Israel has dropped four places, to 16th globally, in this year’s world ranking of digital readiness, mainly because of a decline in business agility and e-government indicators, data released by Swiss-based think tank IMD shows.
The so-called Startup Nation, however, continued to be a key regional player in digital competitiveness, topping the ranking in areas such as talent development, training and education, and R&D intensity, according to the 2019 IMD World Digital Competitiveness ranking.
The United States held on to the number one spot in the digital competitiveness ranking in 2019, with the index’s entire top five unchanged from last year: USA, Singapore, Sweden, Denmark and Switzerland.
Now in its third year, the ranking, produced by the IMD World Competitiveness Center, measures the capacity and readiness of 63 nations’ economies to adopt and explore digital technologies as a key driver for economic transformation in business, government and wider society.
Technology not only affects how businesses perform but also how countries function and prepare for the future. Governments around the world are investing heavily in their digital economy to enhance value creation and prosperity, the IMD said in a statement released with the data.
To evaluate a national economy’s digital readiness, the ranking examines three factors: knowledge (the capacity to understand and learn new technologies), technology (the competence to develop new digital innovations) and future readiness (preparedness for coming developments).
Out of the 63 nations listed, Israel registered a drop in rankings in all three factors compared to last year: from 12th to 16th in knowledge; 2nd to 8th in technology, and 7th to 19th in future readiness.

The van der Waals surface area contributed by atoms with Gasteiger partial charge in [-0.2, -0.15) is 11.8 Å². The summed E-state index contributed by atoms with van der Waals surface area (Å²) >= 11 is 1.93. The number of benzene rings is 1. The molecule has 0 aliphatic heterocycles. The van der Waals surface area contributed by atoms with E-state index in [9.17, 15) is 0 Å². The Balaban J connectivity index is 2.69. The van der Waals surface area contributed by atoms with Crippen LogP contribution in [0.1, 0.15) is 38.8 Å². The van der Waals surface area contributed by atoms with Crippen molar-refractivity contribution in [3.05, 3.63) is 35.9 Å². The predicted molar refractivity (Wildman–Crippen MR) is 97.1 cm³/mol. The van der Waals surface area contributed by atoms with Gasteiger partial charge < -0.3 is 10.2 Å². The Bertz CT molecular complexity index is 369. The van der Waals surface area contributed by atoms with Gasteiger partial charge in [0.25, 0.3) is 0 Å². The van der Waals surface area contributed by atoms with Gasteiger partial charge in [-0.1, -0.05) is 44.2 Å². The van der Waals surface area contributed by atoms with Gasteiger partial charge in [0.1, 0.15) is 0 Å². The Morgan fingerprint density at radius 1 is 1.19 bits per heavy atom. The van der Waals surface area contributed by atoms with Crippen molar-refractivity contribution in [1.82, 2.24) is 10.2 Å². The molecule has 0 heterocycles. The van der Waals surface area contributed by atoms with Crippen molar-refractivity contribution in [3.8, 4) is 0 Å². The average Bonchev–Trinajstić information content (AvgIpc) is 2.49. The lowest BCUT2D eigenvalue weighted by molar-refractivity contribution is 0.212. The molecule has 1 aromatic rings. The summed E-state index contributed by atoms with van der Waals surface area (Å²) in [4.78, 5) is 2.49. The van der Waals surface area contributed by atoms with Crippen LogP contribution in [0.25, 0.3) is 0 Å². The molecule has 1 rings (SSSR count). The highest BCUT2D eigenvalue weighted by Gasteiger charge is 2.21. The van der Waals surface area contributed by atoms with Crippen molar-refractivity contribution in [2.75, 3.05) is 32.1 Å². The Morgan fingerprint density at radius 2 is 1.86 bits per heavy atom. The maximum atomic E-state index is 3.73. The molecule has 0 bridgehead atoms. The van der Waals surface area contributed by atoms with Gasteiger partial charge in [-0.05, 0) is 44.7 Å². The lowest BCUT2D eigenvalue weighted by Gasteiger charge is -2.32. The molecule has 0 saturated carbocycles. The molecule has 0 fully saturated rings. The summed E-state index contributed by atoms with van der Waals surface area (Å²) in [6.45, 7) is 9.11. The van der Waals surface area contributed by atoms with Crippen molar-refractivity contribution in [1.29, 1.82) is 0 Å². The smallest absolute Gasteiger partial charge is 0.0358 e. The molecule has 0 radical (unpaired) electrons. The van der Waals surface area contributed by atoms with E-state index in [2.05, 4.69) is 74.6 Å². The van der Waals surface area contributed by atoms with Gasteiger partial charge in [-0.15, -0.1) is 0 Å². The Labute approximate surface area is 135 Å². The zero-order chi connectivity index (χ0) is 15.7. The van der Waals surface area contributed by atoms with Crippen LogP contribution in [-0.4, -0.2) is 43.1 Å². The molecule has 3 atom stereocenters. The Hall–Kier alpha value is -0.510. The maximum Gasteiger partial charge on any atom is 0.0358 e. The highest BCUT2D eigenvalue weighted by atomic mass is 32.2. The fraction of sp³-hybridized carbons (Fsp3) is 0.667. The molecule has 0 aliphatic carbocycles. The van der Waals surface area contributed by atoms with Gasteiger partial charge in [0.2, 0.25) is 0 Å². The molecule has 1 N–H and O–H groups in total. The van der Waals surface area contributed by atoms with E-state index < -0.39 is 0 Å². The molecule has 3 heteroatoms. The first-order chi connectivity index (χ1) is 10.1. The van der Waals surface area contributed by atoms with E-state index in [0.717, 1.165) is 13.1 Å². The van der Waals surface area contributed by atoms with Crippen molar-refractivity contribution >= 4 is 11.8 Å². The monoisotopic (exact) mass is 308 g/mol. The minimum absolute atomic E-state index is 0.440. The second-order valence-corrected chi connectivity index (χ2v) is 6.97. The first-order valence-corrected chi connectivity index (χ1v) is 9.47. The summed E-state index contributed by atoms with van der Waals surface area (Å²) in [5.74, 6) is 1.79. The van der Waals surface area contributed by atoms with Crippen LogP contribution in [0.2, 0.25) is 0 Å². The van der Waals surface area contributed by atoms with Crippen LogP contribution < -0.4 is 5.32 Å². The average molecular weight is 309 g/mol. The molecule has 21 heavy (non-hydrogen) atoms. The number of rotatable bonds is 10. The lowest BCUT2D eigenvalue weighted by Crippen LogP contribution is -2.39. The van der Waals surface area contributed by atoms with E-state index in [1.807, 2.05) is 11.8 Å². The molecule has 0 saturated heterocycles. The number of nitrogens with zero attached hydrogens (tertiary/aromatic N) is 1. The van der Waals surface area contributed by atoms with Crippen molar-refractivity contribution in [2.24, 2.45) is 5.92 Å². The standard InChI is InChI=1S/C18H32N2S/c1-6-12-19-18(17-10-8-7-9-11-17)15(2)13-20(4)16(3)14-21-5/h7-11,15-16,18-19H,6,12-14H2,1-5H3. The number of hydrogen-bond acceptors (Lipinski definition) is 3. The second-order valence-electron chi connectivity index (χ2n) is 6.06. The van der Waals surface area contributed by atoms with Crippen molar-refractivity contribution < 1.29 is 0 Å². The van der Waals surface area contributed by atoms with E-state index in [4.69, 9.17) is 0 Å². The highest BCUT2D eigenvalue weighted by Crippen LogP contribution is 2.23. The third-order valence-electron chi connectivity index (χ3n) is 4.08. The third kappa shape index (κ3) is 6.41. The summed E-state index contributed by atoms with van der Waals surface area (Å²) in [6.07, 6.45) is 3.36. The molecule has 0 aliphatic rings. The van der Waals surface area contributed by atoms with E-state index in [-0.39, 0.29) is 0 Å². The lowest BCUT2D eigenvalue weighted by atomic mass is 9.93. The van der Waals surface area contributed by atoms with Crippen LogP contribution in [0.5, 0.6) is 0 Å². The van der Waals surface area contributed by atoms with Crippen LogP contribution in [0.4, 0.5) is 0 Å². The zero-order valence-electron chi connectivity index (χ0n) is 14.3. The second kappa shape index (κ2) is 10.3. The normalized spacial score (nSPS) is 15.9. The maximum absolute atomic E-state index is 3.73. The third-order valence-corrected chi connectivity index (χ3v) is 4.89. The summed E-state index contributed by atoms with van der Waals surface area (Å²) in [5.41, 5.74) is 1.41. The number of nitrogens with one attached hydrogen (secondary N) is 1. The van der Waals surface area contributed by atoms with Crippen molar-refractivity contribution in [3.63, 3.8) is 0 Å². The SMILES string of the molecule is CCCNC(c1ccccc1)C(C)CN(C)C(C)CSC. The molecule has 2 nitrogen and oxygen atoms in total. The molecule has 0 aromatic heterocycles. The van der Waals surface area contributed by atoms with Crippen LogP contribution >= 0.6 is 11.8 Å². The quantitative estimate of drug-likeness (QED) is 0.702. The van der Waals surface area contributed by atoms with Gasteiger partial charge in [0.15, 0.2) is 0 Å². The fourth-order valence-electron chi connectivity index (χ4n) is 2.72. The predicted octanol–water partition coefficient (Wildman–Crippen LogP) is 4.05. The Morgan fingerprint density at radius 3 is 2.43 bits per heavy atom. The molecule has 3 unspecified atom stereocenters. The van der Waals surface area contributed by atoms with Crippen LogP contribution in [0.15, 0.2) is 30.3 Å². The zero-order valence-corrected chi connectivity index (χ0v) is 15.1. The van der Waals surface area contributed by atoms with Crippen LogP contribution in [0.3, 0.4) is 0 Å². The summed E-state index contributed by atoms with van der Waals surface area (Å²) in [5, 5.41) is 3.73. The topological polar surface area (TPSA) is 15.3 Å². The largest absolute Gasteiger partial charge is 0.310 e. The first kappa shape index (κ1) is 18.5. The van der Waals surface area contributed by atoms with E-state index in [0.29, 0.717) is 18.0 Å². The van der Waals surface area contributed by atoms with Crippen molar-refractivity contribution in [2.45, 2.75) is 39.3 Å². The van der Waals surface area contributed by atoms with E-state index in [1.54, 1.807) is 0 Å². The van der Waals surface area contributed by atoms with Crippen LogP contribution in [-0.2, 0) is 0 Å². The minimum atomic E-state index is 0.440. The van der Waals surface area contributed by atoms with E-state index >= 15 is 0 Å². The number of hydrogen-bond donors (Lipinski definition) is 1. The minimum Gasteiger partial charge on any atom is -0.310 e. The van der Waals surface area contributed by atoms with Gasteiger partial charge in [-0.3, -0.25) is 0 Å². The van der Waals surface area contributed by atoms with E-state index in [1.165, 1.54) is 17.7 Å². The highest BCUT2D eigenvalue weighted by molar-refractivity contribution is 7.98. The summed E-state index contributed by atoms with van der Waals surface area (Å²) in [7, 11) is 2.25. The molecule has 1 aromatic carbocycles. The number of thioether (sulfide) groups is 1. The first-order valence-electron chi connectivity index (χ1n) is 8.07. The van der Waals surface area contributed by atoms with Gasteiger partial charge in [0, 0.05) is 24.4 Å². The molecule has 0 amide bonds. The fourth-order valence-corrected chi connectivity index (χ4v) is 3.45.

In the Middle East, the UAE — along with Israel a key regional digital hub — climbed five places to 12th globally thanks to improvements in capital availability and supportive regulation for technology development.
Saudi Arabia advanced to 39th globally, from 42nd in 2018, the jump driven by increasing positive perceptions of the business community in areas such as regulatory support for technology adoption and capital availability for investments, the statement said. On the other hand, R&D intensity and e-government indicators experienced a decline.
In the top 10, the Netherlands, Hong Kong and the Republic of Korea moved up (to 6th, 8th and 10th, respectively), while Norway dropped to 9th and Canada fell from 8th to 11th.
“In the midst of uncertainty and a fluid global situation, it seems that business and societies that are agile correlate strongly with the IMD World Digital Competitiveness ranking. Knowledge also remains of paramount importance for the digital performance of different economies,” said Professor Arturo Bris, director of the IMD World Competitiveness Center.
Several Asian economies advanced significantly in the digital ranking compared to 2018. Hong Kong and the Republic of Korea entered the top ten, and Taiwan and China moved up to 13th and 22nd, respectively. All these countries “experienced marked progress in their technological infrastructure and the agility of their businesses,” the statement said.
Further down the ranking, India and Indonesia jumped four and six positions respectively, supported by positive results in talent, training and education as well as the enhancement of technological infrastructure.
In Latin America, Mexico and Colombia were the only countries to advance in the ranking this year. “The lack of resources to support talent and technological development prevents most countries in the region from improving knowledge generation and getting the most from digital transformation,” the report said.
The ranking has been produced every year since 1989 by the IMD World Competitiveness Center, an academic institution based in Switzerland.
In May, Israel slipped three points in the IMD World Competitiveness Rankings for 2019, to 24th, due to a negative performance across different government efficiency indicators, such as budget deficit.